Gunning v. Doe, 2017 ME 73 (May 4, 2017).
Blogger’s Note: This case presents several issues that are likely to recur. If some courts, such as California, reach conclusions of constitutional dimensions in discovery orders, is preclusion of further litigation in another forum fundamentally sound? It is not unlikely that much subpoena litigation occurs in California, home to many internet based companies, while merits litigation may be initiated elsewhere. If no issues determined by a California court are considered final, much manipulation may ensue. (“Nothing can estop me now!”) Yet where the “host” state would approach fundamental determinations in a different manner than California are the parties’ interests well served by failing to take an independent look? The dissent here thought Maine should think for itself.
Marie Gunning sought but failed to attain public office in Freeport, Maine. Shortly thereafter Gunning was the subject of multiple publications of jabs and an unflattering pictorial in a local online news parody publication, News as Viewed from the Crow’s Nest (“Crows Nest“).
Gunning sued the Crows’ Nest’s anonymous publisher and writer for defamation in Maine and sought disclosure of their identities through service of a subpoena on the Crow’s Nest’s website host in California. In California, the publisher and writer submitted “John Doe” declarations resisting disclosure, arguing that their work was constitutionally protected as parody and as anonymous speech.
The California Superior Court agreed, and entered an order quashing the subpoena, finding that the Crow’s Nest was protected parody which would not support an action for defamation, which in turn made disclosure of the Crow’s Nest’s publisher’s and writer’s identities unwarranted.
Gunning sought discovery in Maine but again failed to meet with success. The Maine Superior Court quashed her subpoena and dismissed her case for failure to effect service on defendants. The Superior Court observed that, notwithstanding its own questions about whether the published material in issue was parody, the Maine court was precluded from considering the issue further, as this question had been ruled on by the California Superior Court.
The Maine Supreme Court affirmed the trial court’s collateral estoppel determination, casting aside Gunning’s argument that the California ruling was not final and that appeal in California could not be effective where the order was interlocutory and she could not make a showing of immediate harm. The appellate panel perceived no fundamental unfairness or deprivation of any opportunity to litigate where contesting the issues in California would lead, if successful, to disclosures of the critical facts sought. Given the predictability of estoppel on the central issue of actionability, and where no compelling unfairness had otherwise been shown, and where Gunning had always been free to pursue her claim he her choice of forum, the trial court’s finding of estoppel, and accompanying dismissal, was sound. Once Gunning had been unsuccessful in California, permitting re-litigation in Maine would defy longstanding estoppel precepts. California had established with finality the absence of an actionable claim, the Maine trial court did not err in quashing Gunning’s Maine subpoena and dismissing her complaint.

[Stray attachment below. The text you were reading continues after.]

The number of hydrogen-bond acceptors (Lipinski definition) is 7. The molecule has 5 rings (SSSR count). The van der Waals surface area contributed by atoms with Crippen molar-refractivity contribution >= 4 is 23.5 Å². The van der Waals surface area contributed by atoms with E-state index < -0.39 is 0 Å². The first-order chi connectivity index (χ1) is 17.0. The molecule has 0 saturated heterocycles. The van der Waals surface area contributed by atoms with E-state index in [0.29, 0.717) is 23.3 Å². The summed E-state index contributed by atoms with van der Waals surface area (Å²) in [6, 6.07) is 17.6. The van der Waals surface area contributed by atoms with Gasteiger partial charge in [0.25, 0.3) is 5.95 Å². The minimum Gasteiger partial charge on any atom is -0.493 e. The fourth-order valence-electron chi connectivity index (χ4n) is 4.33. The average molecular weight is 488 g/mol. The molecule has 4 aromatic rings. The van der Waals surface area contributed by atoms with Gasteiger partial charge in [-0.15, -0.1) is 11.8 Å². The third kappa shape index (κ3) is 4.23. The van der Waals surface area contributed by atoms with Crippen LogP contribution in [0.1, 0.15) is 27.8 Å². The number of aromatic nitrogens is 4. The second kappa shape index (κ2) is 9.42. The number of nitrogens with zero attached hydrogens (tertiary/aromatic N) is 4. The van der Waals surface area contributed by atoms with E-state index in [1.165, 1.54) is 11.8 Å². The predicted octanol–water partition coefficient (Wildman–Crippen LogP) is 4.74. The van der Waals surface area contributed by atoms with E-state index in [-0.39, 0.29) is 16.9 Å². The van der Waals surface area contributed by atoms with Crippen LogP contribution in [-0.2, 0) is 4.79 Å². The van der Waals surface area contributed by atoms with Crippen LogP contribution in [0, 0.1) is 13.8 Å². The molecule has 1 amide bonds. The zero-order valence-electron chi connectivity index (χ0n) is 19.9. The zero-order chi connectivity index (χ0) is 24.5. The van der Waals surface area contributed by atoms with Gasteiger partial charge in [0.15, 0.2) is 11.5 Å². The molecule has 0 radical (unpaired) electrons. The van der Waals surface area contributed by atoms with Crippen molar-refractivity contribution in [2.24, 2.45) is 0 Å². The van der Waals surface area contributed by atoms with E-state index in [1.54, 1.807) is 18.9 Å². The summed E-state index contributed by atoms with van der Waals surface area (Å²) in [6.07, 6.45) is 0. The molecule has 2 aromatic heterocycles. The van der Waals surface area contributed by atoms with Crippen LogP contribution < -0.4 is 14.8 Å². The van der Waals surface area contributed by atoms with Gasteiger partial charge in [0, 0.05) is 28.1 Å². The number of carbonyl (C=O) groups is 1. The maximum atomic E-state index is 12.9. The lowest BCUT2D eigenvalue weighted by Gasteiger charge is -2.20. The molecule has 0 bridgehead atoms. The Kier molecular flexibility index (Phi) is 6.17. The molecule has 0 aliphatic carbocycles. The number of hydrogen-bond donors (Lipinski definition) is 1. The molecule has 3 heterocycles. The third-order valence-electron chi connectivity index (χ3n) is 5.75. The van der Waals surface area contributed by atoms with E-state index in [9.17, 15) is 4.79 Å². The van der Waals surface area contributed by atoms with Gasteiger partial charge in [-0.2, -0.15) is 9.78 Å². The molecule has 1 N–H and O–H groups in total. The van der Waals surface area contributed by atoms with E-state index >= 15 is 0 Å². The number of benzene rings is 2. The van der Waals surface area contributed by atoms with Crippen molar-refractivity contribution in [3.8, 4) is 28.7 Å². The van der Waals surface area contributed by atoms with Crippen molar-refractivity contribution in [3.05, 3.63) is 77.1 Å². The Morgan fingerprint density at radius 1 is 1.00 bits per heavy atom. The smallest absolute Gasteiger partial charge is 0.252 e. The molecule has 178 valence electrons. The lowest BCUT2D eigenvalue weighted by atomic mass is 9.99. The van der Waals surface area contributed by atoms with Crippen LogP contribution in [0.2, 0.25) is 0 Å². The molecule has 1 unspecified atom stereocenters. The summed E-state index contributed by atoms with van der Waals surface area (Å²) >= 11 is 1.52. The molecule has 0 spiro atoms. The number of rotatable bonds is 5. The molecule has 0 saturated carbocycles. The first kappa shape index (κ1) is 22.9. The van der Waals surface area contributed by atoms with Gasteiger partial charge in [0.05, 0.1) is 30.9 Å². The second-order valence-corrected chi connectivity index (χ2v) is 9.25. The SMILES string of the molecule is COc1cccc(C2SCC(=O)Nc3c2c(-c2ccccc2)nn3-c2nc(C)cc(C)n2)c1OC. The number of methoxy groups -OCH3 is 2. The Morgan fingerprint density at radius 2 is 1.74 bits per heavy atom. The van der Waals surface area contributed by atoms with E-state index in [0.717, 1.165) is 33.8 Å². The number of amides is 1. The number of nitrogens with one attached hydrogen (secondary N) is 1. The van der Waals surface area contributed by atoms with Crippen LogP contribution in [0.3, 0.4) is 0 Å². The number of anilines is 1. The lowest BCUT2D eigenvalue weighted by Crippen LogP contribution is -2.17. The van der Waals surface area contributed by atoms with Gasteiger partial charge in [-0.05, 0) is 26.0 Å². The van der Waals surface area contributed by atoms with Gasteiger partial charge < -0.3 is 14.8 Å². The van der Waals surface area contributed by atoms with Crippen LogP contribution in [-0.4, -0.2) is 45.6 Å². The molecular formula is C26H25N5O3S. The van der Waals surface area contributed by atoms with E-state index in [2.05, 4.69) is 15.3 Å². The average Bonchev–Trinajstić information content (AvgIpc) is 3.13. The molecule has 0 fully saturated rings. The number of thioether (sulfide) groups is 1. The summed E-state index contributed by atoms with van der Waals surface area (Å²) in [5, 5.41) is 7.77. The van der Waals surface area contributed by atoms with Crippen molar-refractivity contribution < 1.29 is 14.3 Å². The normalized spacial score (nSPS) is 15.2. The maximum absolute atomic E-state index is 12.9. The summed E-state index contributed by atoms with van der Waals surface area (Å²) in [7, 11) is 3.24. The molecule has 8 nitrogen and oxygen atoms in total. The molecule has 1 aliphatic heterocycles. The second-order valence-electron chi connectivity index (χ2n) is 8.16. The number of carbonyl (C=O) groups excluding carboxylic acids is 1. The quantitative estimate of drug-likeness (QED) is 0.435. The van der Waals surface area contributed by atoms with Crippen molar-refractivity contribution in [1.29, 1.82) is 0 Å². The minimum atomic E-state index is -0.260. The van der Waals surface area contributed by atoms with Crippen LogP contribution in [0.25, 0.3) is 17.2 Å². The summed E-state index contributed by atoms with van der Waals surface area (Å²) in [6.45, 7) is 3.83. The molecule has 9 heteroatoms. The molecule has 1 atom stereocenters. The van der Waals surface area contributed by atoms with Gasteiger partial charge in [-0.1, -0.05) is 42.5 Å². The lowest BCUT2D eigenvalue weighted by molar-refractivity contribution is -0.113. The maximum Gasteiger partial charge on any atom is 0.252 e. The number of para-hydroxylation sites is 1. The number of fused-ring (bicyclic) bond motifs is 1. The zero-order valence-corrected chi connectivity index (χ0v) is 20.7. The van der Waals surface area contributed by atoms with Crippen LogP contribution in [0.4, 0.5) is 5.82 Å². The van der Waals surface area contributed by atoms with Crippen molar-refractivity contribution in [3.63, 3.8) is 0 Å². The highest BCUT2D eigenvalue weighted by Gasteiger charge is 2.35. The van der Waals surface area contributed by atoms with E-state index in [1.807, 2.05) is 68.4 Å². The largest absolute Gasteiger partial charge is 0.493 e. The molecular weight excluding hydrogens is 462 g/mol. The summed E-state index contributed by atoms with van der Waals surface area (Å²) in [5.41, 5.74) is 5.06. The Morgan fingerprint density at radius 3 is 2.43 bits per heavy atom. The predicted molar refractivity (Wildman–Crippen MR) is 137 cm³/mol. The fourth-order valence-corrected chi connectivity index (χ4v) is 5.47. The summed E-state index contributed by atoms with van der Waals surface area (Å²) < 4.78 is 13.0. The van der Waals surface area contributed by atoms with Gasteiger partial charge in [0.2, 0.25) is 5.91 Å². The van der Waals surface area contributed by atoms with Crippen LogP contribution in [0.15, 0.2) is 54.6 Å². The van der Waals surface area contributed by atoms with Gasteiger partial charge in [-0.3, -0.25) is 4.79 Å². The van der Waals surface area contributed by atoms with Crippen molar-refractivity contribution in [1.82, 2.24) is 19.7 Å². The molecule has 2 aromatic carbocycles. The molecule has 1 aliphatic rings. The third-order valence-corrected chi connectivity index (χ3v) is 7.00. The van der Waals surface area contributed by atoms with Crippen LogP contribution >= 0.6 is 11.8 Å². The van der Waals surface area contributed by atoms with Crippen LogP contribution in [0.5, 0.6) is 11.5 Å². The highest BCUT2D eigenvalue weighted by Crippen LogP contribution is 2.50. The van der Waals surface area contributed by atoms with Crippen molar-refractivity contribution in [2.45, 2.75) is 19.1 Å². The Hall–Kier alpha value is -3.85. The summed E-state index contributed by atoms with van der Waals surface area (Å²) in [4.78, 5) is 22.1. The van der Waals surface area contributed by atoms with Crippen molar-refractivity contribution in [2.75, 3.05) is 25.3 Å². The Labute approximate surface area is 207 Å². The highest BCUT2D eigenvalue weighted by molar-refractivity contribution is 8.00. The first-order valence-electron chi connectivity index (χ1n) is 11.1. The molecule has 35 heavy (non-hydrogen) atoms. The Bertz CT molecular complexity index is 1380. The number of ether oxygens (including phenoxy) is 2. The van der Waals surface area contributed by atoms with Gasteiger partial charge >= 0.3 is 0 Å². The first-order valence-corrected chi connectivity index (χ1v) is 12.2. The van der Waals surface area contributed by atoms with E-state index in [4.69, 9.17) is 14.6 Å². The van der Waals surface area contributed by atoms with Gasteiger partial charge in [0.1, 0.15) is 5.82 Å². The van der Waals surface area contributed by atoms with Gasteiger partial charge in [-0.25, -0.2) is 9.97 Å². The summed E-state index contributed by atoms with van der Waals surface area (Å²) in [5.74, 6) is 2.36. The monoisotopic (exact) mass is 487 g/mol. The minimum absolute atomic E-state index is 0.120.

The Maine Supreme Court’s Lone Dissenting Voice
Justice Jabor criticized the soundness of precluding merits litigation in Maine on the basis of a California court’s discovery ruling. Where effective appellate review of the California ruling could not be had, and where preliminary determinations in defamation cases differ in the two jurisdictions, giving preclusive effect to the California order was not justified.
The dissent found compelling the notion that adopting the California court’s conclusions precluded needed review of Maine law, particularly given the significant issues in play: does a heightened burden apply to defamation actions concerning anonymous speech?
Maine has not spoken to this issue, although California has imposed that heavier burden, requiring prima facie proof that a cause of action exists to avoid quashing a subpoena seeking identity disclosures.
Similarly, the dissent observed, issue preclusion is ill advised where one party would be disadvantaged. The balance between the litigants is especially significant in this case, in which each party have substantial constitutionally protected interests at stake: the right to access to the courts versus the protections accorded parody and anonymous speech.
While in other contexts anti-SLAPP statutes provide a balancing mechanism for substantial competing interests, Maine has not yet ruled on the “heightened burden” issue in cases like Gunning’s.
Where a “heightened burden” hurdle implicates the parties’ core constitutional concerns, the Maine judiciary or its legislature should speak for Maine’s law.
Moreover, conclusions reached by California might be better suited for a jury, such as whether a publication is parody. Particularly where the Maine trial court sensed that Gunning had made a prima facie showing and the trial court had questioned the California parody conclusion, applying California law to preclude consideration in Maine seemed ill-founded. The dissent opined that where substantial public policy issues are present, the principles of judicial economy and comity that inform estoppel determinations should yield to better enable thorough judicial review.